John Kasich, who lost out on the nomination in 2016 to Trump, has at least not denied that he would consider running in 2020 and has allegedly told people close to him that he would run regardless of whether or not Trump did as well.
Some big name donors also indicated that the so-called shadow campaigns would likely get stronger, and more visible, if Republicans do badly in 2018.
Though Vice President Pence denied that his goal is a 2020 run, calling the Times’ article “ridiculous,” he has been the “pacesetter” as far as these unofficial campaign moves go. He has, according to The Times, gone further than normal Vice Presidents in building himself up as a potential candidate, including becoming “the main conduit between the Republican donor class and the administration.” This, of course, could simply be due to Trump’s unpopularity with the “swamp” of DC politicians and influencers. Pence was brought in, after all, to provide some sort of temperance to a temperamental candidate.
Pence has created his own fundraising committee despite warnings from fellow Republicans as to how that would come off, and that committee has already raised more than Trump’s own fundraising group. Pence also hired a new Chief of Staff in July, shirking the precedent of promoting an experienced Washingtonian and bringing in Nick Ayers who is primarily known for running various successful campaigns.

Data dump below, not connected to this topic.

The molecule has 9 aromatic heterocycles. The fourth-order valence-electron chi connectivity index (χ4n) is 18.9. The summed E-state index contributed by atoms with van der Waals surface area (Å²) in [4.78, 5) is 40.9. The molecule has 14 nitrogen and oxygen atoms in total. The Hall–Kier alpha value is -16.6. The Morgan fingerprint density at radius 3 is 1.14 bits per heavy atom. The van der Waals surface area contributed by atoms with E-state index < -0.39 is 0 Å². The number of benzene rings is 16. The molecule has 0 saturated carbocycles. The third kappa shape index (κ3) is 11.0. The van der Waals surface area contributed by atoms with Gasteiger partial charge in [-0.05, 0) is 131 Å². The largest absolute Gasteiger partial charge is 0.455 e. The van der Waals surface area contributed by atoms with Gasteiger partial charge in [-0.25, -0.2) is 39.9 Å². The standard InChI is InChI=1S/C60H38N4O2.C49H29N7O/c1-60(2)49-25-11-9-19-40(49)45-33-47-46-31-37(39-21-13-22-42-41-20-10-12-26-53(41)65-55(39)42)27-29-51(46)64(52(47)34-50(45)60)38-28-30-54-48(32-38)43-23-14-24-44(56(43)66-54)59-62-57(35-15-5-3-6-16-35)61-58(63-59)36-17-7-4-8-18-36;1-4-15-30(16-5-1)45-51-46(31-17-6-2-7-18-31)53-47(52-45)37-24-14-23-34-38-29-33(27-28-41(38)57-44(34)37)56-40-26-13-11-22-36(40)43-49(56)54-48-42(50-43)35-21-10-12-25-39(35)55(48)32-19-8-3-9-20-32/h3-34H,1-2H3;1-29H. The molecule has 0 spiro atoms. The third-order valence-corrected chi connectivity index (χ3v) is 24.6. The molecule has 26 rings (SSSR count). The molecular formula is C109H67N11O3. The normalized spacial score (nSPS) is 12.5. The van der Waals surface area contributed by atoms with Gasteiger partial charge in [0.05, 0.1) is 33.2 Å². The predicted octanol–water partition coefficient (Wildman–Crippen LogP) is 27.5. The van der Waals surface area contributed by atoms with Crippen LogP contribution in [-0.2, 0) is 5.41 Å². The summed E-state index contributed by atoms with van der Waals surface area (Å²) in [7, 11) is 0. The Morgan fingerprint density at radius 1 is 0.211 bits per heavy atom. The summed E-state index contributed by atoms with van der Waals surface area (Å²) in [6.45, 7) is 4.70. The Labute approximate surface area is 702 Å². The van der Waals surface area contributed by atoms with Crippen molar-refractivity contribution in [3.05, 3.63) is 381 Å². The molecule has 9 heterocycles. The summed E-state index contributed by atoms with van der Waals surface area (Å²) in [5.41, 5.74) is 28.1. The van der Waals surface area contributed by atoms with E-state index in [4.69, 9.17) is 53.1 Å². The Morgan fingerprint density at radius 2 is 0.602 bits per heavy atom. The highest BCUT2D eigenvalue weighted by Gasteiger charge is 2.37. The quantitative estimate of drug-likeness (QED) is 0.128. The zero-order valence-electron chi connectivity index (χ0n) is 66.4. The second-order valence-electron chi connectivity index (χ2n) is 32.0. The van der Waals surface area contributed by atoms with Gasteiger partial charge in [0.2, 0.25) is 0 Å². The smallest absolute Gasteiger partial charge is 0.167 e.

Pence continues to publicly support his President activel; but, whether he’s playing a long game in the style of House of Cards or he’s merely being extra prepared in case there is no Trump option for 2020 we’ll just have to wait to see.
With many Republicans exhausted and frustrated by the chaoticness of the current White House and with Congress unable to pass its pet legislation, it’s no wonder that Trump’s intra-party support is slipping more than ever. He shook up the political establishment to begin with by cinching the nomination and presidency with now government experience to speak of.